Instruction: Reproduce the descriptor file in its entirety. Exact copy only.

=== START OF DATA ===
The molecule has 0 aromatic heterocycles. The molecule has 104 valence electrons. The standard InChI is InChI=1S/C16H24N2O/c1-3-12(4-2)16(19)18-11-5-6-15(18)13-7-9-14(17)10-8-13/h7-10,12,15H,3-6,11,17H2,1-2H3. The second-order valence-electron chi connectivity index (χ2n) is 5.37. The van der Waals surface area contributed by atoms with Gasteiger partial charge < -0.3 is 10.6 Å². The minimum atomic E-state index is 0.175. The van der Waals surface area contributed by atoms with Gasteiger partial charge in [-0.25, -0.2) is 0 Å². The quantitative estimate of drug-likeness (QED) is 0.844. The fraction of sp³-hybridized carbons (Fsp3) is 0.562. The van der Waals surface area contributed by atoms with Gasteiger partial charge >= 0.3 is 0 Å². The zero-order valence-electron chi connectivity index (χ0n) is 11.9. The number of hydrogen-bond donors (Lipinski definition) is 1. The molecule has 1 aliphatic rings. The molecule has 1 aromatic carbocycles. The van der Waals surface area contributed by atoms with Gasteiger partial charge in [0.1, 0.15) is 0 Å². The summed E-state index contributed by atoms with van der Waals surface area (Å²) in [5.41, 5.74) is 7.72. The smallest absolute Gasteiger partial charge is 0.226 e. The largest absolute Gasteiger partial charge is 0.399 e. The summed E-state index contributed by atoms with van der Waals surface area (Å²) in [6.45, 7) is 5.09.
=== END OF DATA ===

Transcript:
The molecule has 0 aromatic heterocycles. The molecule has 104 valence electrons. The standard InChI is InChI=1S/C16H24N2O/c1-3-12(4-2)16(19)18-11-5-6-15(18)13-7-9-14(17)10-8-13/h7-10,12,15H,3-6,11,17H2,1-2H3. The second-order valence-electron chi connectivity index (χ2n) is 5.37. The van der Waals surface area contributed by atoms with Gasteiger partial charge < -0.3 is 10.6 Å². The minimum atomic E-state index is 0.175. The van der Waals surface area contributed by atoms with Gasteiger partial charge in [-0.25, -0.2) is 0 Å². The quantitative estimate of drug-likeness (QED) is 0.844. The fraction of sp³-hybridized carbons (Fsp3) is 0.562. The van der Waals surface area contributed by atoms with Gasteiger partial charge >= 0.3 is 0 Å². The zero-order valence-electron chi connectivity index (χ0n) is 11.9. The number of hydrogen-bond donors (Lipinski definition) is 1. The molecule has 1 aliphatic rings. The molecule has 1 aromatic carbocycles. The van der Waals surface area contributed by atoms with Gasteiger partial charge in [0.1, 0.15) is 0 Å². The summed E-state index contributed by atoms with van der Waals surface area (Å²) in [5.41, 5.74) is 7.72. The smallest absolute Gasteiger partial charge is 0.226 e. The largest absolute Gasteiger partial charge is 0.399 e. The summed E-state index contributed by atoms with van der Waals surface area (Å²) in [6.45, 7) is 5.09.